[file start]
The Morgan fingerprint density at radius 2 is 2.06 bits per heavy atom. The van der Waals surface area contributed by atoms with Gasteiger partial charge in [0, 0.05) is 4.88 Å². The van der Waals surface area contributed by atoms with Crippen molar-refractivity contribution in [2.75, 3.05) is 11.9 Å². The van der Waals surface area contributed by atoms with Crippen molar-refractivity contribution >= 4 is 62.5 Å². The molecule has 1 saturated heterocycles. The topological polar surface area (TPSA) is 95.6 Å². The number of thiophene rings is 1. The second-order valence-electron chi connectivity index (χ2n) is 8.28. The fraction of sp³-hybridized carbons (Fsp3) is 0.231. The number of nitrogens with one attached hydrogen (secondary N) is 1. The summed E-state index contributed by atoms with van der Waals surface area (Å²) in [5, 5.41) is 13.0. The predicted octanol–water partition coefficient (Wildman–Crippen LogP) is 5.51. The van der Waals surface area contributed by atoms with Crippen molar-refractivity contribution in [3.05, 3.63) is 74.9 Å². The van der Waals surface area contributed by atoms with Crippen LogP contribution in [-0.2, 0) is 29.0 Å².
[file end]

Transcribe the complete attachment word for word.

The Morgan fingerprint density at radius 2 is 2.06 bits per heavy atom. The van der Waals surface area contributed by atoms with Gasteiger partial charge in [0, 0.05) is 4.88 Å². The van der Waals surface area contributed by atoms with Crippen molar-refractivity contribution in [2.75, 3.05) is 11.9 Å². The van der Waals surface area contributed by atoms with Crippen molar-refractivity contribution >= 4 is 62.5 Å². The molecule has 1 saturated heterocycles. The topological polar surface area (TPSA) is 95.6 Å². The number of thiophene rings is 1. The second-order valence-electron chi connectivity index (χ2n) is 8.28. The fraction of sp³-hybridized carbons (Fsp3) is 0.231. The number of nitrogens with one attached hydrogen (secondary N) is 1. The summed E-state index contributed by atoms with van der Waals surface area (Å²) in [5, 5.41) is 13.0. The predicted octanol–water partition coefficient (Wildman–Crippen LogP) is 5.51. The van der Waals surface area contributed by atoms with Crippen molar-refractivity contribution in [3.05, 3.63) is 74.9 Å². The van der Waals surface area contributed by atoms with Crippen LogP contribution in [-0.2, 0) is 29.0 Å².